I've often seen people compare Witch Week to Harry Potter, and put Witch Week on lists of recommended books for people that like Harry Potter. After all, they both star kids with magical powers attending a boarding school. However, I don't really think that it's the best comparison. They may both be fantasy novels that have some similarities in setting, but they really aren't the same type of fantasy novel. Harry Potter is more of an epic fantasy with the main conflict focusing on good vs evil. ...more
Julie Davis
Someone in 6B is a witch. And, in the alternate reality described in Diana Wynne Jones's Witch Week, that's not at all a good thing to be. Jones plunks her readers directly into the life of Larwood House, a school in a present-day England that's a lot like the world we know, except for one major difference: witches are everywhere, and they are ruthlessly hunted by inquisitors. With witty, erudite writing, Jones tells of the adventures of the class of 6B as they set about to discover who among th
Aug 20, 2012 rated it liked it  ·  review of another edition
Recommends it for: Jones' fans
I'm reading these in the order Goodreads suggested Jones wanted them to be read which is neither by pub date nor by strict interior chronology. So, for me, this is actually #4. A bunch of kids in a boarding school each do actions that can get them burned as witches in their world. Eventually one of these kids discovers someone who gives them Chrestomanci's name and he arrives to eventually help set things right. Jones was trying perhaps too hard to show that unkind behavior is much more serious ...more
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Diana was born in London, the daughter of Marjorie (née Jackson) and Richard Aneurin Jones, both of whom were teachers. When war was announced, shortly after her fifth birthday, she was evacuated to Wales, and thereafter moved several times, including periods in Coniston Water, in York, and back in London. In 1943 her family finally settled in Thaxted, Essex, where her parents worked running an ed ...more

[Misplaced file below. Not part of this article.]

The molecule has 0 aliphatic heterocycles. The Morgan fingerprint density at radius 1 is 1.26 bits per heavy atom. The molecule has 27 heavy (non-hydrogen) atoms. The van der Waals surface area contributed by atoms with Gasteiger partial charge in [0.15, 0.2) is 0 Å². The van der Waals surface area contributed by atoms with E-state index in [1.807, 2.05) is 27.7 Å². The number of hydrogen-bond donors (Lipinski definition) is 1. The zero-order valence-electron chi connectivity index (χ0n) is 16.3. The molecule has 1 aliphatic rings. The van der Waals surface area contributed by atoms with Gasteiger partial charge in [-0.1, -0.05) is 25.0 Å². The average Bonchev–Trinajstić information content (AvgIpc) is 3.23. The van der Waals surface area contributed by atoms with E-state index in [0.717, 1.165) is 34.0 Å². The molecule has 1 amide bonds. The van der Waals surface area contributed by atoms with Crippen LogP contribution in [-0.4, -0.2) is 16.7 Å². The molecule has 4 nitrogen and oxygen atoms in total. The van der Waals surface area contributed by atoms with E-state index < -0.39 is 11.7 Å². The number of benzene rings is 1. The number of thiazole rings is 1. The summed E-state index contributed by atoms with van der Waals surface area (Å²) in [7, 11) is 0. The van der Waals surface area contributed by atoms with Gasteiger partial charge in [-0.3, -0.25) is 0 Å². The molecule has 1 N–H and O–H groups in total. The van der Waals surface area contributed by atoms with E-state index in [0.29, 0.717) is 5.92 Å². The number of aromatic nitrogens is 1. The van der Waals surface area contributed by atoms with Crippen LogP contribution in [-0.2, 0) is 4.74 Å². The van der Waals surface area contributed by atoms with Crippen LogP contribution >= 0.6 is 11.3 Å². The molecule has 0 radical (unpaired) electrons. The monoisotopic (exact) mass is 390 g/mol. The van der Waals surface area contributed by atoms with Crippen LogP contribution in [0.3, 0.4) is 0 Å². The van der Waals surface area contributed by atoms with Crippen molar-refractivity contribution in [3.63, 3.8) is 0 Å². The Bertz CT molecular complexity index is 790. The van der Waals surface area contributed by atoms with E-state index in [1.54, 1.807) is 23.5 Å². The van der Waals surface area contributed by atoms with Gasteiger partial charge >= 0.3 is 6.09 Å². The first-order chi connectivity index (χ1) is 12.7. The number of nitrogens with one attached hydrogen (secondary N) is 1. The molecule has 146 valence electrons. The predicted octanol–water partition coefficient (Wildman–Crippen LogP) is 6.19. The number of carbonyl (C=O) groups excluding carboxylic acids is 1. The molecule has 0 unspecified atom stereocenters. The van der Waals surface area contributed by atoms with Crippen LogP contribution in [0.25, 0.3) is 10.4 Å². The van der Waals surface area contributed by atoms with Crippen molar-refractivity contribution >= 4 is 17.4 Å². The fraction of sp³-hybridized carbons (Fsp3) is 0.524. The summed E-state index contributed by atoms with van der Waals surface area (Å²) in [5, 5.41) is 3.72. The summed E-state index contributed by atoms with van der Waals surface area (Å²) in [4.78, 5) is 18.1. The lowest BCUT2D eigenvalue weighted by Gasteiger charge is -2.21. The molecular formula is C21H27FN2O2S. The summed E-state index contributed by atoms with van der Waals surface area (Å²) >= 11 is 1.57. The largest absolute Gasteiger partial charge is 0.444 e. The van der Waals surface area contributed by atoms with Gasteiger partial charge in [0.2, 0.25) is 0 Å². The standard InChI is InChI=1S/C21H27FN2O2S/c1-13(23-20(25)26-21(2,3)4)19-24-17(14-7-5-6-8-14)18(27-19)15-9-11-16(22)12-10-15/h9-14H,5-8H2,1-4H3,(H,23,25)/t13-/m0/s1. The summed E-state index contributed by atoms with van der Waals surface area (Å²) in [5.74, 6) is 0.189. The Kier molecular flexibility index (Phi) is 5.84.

Other books in the series

Chrestomanci (6 books)
  • Charmed Life (Chrestomanci, #1)
  • The Lives of Christopher Chant (Chrestomanci, #2)
  • The Magicians of Caprona (Chrestomanci, #4)
  • Conrad's Fate (Chrestomanci, #5)
  • The Pinhoe Egg  (Chrestomanci, #6)
“What makes you a real girl or boy is that no one laughs at you. If you are imitation or unreal, the rules give you a right to exist provided you do what the real ones or brutes say. What makes you into me or Charles Morgan is that the rules allow all the girls to be better than me and all the boys better than Charles Morgan.” 35 likes
“He started every entry with I got up. It meant, I hate this school. When he wrote I do not like porridge, that was actually true, but porridge was his code-word for Simon Silverson. Simon was porridge at breakfast, potatoes at lunch, and bread at tea. All the other other he hated had code-words too. Dan Smith was cornflakes, cabbage, and butter. Theresa was milk.” 30 likes